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Mitt Romney: Obama warning on budget has 'no relevance in reality'

On Tuesday Obama said the Republican budget would lead to draconian cuts to the social safety net. Mitt Romney counterpunched Wednesday, calling the warnings 'rhetorical excess.'

Mitt Romney gestures during the Newspaper Association of America annual luncheon in Washington on Wednesday.

Larry Downing/Reuters

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Mitt Romney punched back Wednesday for the merciless beating he and the Republicans took at the hand of President Obama the day before, calling Mr. Obama’s predictions of draconian cuts to social safety net and other programs “straw men.”

Mr. Romney was in Washington to address the Newspaper Association of America, and fresh off a sweep of Tuesday’s three primaries that tightened his grip on the GOP nomination. Obama, he said, had looked at the House Republican budget and pointed to “all the terrible things that would happen” if cuts were made by the same percentage across the board. But that’s not how it would work, he said.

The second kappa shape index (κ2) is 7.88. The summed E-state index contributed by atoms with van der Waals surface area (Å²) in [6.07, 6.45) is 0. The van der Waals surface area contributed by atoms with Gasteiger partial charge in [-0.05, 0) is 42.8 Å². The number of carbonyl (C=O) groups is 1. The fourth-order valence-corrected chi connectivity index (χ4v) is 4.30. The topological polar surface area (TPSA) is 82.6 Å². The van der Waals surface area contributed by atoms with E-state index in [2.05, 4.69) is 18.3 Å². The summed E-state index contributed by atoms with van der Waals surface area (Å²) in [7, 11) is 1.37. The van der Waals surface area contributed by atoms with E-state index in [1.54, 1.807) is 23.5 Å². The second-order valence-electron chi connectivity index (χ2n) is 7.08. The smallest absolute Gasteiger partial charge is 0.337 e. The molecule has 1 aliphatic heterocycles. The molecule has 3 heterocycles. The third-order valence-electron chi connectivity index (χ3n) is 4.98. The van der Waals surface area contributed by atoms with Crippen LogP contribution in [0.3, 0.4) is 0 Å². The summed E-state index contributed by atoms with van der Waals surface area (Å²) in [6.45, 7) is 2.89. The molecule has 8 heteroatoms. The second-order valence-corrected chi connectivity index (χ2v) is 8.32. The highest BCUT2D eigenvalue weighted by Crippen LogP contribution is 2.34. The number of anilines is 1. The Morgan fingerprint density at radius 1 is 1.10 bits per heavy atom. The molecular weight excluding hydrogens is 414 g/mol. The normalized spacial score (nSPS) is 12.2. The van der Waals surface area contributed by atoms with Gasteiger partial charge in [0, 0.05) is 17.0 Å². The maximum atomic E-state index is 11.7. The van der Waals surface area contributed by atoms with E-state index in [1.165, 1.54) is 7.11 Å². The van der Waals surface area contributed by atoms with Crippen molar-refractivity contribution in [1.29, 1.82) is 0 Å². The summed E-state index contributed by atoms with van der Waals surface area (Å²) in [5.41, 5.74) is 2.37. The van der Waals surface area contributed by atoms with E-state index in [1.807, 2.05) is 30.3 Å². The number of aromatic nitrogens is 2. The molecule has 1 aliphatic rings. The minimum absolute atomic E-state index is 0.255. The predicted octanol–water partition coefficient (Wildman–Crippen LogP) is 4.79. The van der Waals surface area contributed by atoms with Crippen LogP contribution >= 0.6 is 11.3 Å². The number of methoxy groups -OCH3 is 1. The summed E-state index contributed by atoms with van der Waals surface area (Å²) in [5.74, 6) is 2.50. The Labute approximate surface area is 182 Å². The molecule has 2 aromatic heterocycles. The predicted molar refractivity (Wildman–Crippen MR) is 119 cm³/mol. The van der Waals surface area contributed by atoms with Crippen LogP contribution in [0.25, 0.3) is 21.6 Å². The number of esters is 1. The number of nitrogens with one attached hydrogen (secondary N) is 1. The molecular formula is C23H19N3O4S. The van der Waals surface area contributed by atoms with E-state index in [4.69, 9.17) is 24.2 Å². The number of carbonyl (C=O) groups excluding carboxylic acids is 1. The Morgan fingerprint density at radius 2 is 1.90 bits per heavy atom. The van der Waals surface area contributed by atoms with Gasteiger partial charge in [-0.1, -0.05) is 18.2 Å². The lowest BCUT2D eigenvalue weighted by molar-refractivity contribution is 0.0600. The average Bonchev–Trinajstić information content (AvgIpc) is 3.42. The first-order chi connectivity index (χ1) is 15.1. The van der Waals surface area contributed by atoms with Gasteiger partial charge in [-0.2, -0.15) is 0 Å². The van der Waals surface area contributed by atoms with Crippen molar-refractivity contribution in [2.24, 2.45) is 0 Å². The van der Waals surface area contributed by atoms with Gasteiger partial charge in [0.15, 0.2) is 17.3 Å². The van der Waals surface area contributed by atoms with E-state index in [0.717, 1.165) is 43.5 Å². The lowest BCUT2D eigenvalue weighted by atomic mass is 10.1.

“These things are just straw men that have no relevance in reality,” Romney said during the question and answer portion of his appearance. “I think it’s important for us to talk about the real issues that exist in the country and how we would address them.”

Romney accused Obama of engaging in “rhetorical excess [that] I don’t think serves us terribly well in a process like this.”

In his speech Tuesday, Obama listed a series of cuts aimed at illustrating life under the House Republican budget, from depriving 2 million women and young children of nutritional assistance to reductions in financial aid to 10 million college students.

Romney suggested Obama was engaging in a false exercise. “Of course you wouldn’t cut programs on a proportional basis,” he said. “There would be some programs you would limit outright – eliminate outright, Obamacare being first on the list. And that saves about $100 billion a year.”


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